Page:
Sensory and Motor Abnormalities is one of the main categories of symptoms PANS PANDAS patients can experience.
Like all PANS PANDAS symptoms, motor abnormalities can look different from patient to patient.
Some signs of Motor Abnormalities:
- Choreiform movements, i.e., piano fingers. Not large chorea movements as seen in Sydenham chorea
- Hyperactivity (also linked to ADHD-like Symptoms)
- Akathisia – A movement disorder that makes it difficult to stay still and causes urges to move that are not controllable. Examples are fidgeting, pacing, crossing and uncrossing legs, etc.
- Handwriting deterioration – dysgraphia
There are two sets of Sensory Abnormalities seen in PANS PANDAS. One is what looks like Sensory Processing Disorder (SPD), and the other is Hallucinations.
Sensory Processing Symptoms
Some PANS PANDAS patients have sudden sensory avoidance symptoms while others have sensory-seeking behaviors.
Sensory processing is when the nervous system cannot correctly receive messages from the senses or is unable to provide the appropriate behavioral or motor response. Difficulty in processing sensations creates challenges in every task, creating issues with pain, sound, touch, and feeling and can lead to problems that result in behavior issues, anxiety, depression, and many issues with school work and daily living. Some over-respond (sensory avoidance) to sensations while others may under-respond. Over-responders (sensory seeking) can find even the slightest input, visual or auditory, unbearable. Under-responders may show little to no response to sensory input and be slow to respond to sensation.
Some of the signs of SPD are below:
- Food refusal – certain textures or smells are refused (see more about PANS & Restrictive Eating)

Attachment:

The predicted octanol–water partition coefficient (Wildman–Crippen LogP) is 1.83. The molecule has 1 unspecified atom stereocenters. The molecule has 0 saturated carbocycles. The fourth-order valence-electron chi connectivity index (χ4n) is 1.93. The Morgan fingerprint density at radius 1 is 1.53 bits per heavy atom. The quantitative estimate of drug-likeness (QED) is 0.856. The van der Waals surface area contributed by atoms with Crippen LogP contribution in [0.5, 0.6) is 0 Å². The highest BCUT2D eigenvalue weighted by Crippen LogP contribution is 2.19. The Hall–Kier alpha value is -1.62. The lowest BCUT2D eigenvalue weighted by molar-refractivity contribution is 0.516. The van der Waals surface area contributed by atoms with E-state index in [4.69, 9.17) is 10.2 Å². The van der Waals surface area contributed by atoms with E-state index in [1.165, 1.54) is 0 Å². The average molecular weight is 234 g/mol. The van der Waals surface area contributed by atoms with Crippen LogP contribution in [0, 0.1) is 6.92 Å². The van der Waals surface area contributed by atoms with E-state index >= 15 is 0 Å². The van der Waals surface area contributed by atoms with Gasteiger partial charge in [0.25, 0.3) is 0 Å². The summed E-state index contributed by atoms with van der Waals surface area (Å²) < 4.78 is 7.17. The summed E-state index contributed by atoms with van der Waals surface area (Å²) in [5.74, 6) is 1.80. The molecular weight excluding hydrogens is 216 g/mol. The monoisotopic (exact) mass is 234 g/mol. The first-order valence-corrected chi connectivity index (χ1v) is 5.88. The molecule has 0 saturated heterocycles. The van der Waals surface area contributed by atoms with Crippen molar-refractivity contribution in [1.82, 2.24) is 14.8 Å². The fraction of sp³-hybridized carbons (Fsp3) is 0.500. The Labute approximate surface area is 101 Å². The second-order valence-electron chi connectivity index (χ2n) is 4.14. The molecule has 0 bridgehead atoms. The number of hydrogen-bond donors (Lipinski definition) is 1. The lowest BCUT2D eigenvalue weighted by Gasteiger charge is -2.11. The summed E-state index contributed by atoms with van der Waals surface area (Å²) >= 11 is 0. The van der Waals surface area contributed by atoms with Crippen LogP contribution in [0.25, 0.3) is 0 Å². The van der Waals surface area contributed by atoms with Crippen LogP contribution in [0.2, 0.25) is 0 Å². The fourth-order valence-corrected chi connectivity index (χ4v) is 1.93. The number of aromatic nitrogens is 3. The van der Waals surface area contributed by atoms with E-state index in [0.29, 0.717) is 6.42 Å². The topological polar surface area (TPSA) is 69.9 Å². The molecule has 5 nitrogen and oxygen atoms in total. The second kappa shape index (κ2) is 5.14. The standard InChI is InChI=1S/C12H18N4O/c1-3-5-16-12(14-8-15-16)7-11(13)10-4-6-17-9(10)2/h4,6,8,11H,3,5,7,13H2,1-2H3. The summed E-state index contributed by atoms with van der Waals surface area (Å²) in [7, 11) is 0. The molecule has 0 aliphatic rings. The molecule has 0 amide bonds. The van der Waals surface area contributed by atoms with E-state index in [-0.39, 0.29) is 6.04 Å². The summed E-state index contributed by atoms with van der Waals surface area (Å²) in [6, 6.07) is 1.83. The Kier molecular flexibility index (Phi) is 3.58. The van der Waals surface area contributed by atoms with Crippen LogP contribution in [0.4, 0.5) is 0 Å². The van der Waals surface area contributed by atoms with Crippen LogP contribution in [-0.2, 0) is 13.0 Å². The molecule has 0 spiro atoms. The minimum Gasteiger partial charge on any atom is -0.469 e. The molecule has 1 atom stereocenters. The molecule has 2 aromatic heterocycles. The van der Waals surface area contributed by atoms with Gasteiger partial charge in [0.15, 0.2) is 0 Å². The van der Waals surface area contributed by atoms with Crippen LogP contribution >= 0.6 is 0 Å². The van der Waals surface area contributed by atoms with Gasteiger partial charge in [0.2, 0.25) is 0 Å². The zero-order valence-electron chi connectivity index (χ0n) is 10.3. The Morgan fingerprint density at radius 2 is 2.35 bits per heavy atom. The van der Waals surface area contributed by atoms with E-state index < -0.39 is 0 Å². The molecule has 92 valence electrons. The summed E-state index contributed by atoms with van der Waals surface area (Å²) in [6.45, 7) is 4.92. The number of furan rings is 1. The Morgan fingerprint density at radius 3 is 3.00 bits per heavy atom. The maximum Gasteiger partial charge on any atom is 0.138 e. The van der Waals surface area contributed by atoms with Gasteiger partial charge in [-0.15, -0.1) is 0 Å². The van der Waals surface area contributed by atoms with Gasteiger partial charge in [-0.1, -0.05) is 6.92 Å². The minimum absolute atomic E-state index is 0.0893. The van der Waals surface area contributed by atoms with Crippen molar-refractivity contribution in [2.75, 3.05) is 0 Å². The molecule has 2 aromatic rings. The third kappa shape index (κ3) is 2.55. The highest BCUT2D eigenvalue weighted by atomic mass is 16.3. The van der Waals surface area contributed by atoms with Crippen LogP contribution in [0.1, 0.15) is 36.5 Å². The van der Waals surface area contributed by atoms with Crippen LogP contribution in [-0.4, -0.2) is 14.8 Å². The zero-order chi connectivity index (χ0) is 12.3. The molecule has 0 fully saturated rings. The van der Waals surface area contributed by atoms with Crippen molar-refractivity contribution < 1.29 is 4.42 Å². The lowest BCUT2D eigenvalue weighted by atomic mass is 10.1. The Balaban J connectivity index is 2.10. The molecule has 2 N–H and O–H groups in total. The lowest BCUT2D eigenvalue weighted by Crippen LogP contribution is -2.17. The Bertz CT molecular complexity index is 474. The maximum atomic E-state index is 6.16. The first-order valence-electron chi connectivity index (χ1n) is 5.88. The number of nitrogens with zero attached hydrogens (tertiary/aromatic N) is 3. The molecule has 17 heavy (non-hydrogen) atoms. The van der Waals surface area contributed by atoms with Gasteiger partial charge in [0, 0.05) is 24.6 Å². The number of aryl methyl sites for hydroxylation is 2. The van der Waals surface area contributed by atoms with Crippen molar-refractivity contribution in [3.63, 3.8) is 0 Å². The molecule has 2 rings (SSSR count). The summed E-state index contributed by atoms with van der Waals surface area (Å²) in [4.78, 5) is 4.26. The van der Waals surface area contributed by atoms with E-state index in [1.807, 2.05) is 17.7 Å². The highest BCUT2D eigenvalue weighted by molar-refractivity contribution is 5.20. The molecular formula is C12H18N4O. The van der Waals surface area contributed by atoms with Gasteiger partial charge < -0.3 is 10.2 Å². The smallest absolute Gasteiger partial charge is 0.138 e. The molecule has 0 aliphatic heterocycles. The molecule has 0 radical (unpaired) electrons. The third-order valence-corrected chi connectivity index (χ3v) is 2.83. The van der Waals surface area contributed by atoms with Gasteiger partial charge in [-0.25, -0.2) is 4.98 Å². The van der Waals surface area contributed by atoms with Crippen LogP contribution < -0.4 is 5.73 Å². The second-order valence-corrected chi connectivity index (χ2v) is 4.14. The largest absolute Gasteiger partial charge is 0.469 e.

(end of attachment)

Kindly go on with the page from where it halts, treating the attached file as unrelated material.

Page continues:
- Extreme irritability when wearing certain clothes
- Resistant to cuddling. Infants arch and pull away from people holding them.
- Unaware they have bumped into objects unless done with force
- Slow to respond to pain
- Overly sensitive to stimulation: touch, noise, smells, etc
- Constantly in motion, body moving, running constantly
- Craves roughhousing
- Uses inappropriate force to handle objects
- Slouches in chairs. Looks floppy.
- Difficulty playing with toys requiring dexterity
- Difficulty learning new motor skills
- Handwriting skills are difficult
- Babies have difficulty self-soothing
- Clumsy. Doesn’t have a good sense of the relationship between body and space around them.
- Slow to perform tasks
Patients with PANS PANDAS can have visual hallucinations. These typically manifest as objects that move or change size or as frightening images. Often hallucinations last for a brief period but can last for hours or longer.
According to Dr. Frankovich*, 36% of PANS patients have visual and/or auditory hallucinations. These patients are predominately dealing with higher disease severity. Hallucinations are transient in 83% of those patients. Hallucinations present as non-threatening voices/figures, 6% have delusions, and 6% have thought disorganization. Hallucinations cause a higher caregiver burden.
*As per Dr. Frankovich- SANE conference lecture 2019